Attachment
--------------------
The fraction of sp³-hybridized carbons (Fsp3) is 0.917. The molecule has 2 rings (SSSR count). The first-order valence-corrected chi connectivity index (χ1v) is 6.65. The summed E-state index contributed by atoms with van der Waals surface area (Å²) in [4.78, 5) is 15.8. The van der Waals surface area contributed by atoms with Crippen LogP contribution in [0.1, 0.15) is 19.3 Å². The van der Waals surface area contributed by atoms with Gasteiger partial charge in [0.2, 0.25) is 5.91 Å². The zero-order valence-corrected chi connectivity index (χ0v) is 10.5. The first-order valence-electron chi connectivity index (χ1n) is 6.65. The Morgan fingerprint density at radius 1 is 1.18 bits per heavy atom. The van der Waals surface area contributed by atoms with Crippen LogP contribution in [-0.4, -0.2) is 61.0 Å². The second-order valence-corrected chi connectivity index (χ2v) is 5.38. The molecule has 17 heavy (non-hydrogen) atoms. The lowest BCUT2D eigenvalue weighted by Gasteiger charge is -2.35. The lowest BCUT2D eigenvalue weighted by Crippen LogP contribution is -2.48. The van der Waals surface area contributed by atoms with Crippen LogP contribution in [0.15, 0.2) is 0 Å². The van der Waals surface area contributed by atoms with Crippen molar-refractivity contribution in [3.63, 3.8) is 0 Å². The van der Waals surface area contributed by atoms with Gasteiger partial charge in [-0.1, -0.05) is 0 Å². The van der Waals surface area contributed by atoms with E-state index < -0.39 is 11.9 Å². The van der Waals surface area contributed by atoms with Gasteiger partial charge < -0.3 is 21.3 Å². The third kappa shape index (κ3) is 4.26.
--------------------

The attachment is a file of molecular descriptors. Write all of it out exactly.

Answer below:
The fraction of sp³-hybridized carbons (Fsp3) is 0.917. The molecule has 2 rings (SSSR count). The first-order valence-corrected chi connectivity index (χ1v) is 6.65. The summed E-state index contributed by atoms with van der Waals surface area (Å²) in [4.78, 5) is 15.8. The van der Waals surface area contributed by atoms with Crippen LogP contribution in [0.1, 0.15) is 19.3 Å². The van der Waals surface area contributed by atoms with Gasteiger partial charge in [0.2, 0.25) is 5.91 Å². The zero-order valence-corrected chi connectivity index (χ0v) is 10.5. The first-order valence-electron chi connectivity index (χ1n) is 6.65. The Morgan fingerprint density at radius 1 is 1.18 bits per heavy atom. The van der Waals surface area contributed by atoms with Crippen LogP contribution in [-0.4, -0.2) is 61.0 Å². The second-order valence-corrected chi connectivity index (χ2v) is 5.38. The molecule has 17 heavy (non-hydrogen) atoms. The lowest BCUT2D eigenvalue weighted by Gasteiger charge is -2.35. The lowest BCUT2D eigenvalue weighted by Crippen LogP contribution is -2.48. The van der Waals surface area contributed by atoms with Crippen LogP contribution in [0.15, 0.2) is 0 Å². The van der Waals surface area contributed by atoms with Crippen molar-refractivity contribution in [3.63, 3.8) is 0 Å². The van der Waals surface area contributed by atoms with Gasteiger partial charge in [-0.1, -0.05) is 0 Å². The van der Waals surface area contributed by atoms with E-state index < -0.39 is 11.9 Å². The van der Waals surface area contributed by atoms with Gasteiger partial charge < -0.3 is 21.3 Å². The third kappa shape index (κ3) is 4.26.